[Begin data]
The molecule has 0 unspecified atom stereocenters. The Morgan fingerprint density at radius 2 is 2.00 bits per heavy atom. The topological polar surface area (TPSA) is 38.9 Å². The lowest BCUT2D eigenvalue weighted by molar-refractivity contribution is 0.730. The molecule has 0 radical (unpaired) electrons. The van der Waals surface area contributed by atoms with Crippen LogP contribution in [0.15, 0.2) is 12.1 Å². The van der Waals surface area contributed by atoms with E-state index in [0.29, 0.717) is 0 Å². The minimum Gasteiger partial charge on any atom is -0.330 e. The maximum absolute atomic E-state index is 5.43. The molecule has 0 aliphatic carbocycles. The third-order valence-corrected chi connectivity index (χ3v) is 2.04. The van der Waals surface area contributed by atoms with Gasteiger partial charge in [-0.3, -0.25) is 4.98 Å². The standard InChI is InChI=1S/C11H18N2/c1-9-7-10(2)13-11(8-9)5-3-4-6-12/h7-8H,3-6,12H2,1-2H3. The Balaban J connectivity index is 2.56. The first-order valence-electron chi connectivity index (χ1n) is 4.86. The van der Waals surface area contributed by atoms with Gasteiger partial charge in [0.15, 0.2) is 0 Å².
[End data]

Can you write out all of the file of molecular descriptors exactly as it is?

The molecule has 0 unspecified atom stereocenters. The Morgan fingerprint density at radius 2 is 2.00 bits per heavy atom. The topological polar surface area (TPSA) is 38.9 Å². The lowest BCUT2D eigenvalue weighted by molar-refractivity contribution is 0.730. The molecule has 0 radical (unpaired) electrons. The van der Waals surface area contributed by atoms with Crippen LogP contribution in [0.15, 0.2) is 12.1 Å². The van der Waals surface area contributed by atoms with E-state index in [0.29, 0.717) is 0 Å². The minimum Gasteiger partial charge on any atom is -0.330 e. The maximum absolute atomic E-state index is 5.43. The molecule has 0 aliphatic carbocycles. The third-order valence-corrected chi connectivity index (χ3v) is 2.04. The van der Waals surface area contributed by atoms with Gasteiger partial charge in [-0.3, -0.25) is 4.98 Å². The standard InChI is InChI=1S/C11H18N2/c1-9-7-10(2)13-11(8-9)5-3-4-6-12/h7-8H,3-6,12H2,1-2H3. The Balaban J connectivity index is 2.56. The first-order valence-electron chi connectivity index (χ1n) is 4.86. The van der Waals surface area contributed by atoms with Gasteiger partial charge in [0.15, 0.2) is 0 Å².